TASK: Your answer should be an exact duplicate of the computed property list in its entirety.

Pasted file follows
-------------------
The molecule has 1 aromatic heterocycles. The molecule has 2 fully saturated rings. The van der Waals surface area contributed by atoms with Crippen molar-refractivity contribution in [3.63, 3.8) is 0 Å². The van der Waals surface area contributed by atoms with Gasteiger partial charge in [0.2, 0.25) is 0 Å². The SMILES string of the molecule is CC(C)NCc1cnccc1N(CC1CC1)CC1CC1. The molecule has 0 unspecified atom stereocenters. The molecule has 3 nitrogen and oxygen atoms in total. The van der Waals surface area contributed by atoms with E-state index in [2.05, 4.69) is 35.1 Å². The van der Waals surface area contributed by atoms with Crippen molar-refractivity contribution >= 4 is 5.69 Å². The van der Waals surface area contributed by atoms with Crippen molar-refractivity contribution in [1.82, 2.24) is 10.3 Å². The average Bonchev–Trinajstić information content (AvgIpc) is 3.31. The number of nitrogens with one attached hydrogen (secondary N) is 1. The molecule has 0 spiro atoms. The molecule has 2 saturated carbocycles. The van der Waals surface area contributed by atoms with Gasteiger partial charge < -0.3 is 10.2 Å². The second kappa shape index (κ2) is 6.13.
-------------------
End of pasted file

The molecule has 1 aromatic heterocycles. The molecule has 2 fully saturated rings. The van der Waals surface area contributed by atoms with Crippen molar-refractivity contribution in [3.63, 3.8) is 0 Å². The van der Waals surface area contributed by atoms with Gasteiger partial charge in [0.2, 0.25) is 0 Å². The SMILES string of the molecule is CC(C)NCc1cnccc1N(CC1CC1)CC1CC1. The molecule has 0 unspecified atom stereocenters. The molecule has 3 nitrogen and oxygen atoms in total. The van der Waals surface area contributed by atoms with E-state index in [2.05, 4.69) is 35.1 Å². The van der Waals surface area contributed by atoms with Crippen molar-refractivity contribution >= 4 is 5.69 Å². The van der Waals surface area contributed by atoms with Crippen molar-refractivity contribution in [1.82, 2.24) is 10.3 Å². The average Bonchev–Trinajstić information content (AvgIpc) is 3.31. The number of nitrogens with one attached hydrogen (secondary N) is 1. The molecule has 0 spiro atoms. The molecule has 2 saturated carbocycles. The van der Waals surface area contributed by atoms with Gasteiger partial charge < -0.3 is 10.2 Å². The second kappa shape index (κ2) is 6.13.